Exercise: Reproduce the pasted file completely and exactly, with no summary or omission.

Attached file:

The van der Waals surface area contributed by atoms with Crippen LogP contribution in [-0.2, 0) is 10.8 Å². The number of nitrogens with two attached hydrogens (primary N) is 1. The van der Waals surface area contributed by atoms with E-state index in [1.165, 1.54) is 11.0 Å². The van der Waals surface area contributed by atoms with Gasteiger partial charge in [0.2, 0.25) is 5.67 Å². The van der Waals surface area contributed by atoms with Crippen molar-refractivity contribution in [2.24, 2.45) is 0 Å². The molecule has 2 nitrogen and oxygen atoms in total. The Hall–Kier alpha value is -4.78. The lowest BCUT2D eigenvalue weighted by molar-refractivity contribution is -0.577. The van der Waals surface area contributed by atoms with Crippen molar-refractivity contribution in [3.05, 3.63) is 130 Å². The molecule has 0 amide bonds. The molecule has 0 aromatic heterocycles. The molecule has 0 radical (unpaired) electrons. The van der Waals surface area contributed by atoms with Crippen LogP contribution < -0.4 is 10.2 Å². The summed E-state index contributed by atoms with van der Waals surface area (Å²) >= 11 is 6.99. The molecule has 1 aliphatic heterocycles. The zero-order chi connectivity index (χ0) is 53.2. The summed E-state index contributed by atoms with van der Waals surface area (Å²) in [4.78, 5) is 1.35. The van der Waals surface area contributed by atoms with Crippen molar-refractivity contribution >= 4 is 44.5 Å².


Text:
The van der Waals surface area contributed by atoms with Crippen LogP contribution in [-0.2, 0) is 10.8 Å². The number of nitrogens with two attached hydrogens (primary N) is 1. The van der Waals surface area contributed by atoms with E-state index in [1.165, 1.54) is 11.0 Å². The van der Waals surface area contributed by atoms with Gasteiger partial charge in [0.2, 0.25) is 5.67 Å². The van der Waals surface area contributed by atoms with Crippen molar-refractivity contribution in [2.24, 2.45) is 0 Å². The molecule has 2 nitrogen and oxygen atoms in total. The Hall–Kier alpha value is -4.78. The lowest BCUT2D eigenvalue weighted by molar-refractivity contribution is -0.577. The van der Waals surface area contributed by atoms with Crippen molar-refractivity contribution in [3.05, 3.63) is 130 Å². The molecule has 0 amide bonds. The molecule has 0 aromatic heterocycles. The molecule has 0 radical (unpaired) electrons. The van der Waals surface area contributed by atoms with Crippen LogP contribution < -0.4 is 10.2 Å². The summed E-state index contributed by atoms with van der Waals surface area (Å²) >= 11 is 6.99. The molecule has 1 aliphatic heterocycles. The zero-order chi connectivity index (χ0) is 53.2. The summed E-state index contributed by atoms with van der Waals surface area (Å²) in [4.78, 5) is 1.35. The van der Waals surface area contributed by atoms with Crippen molar-refractivity contribution >= 4 is 44.5 Å².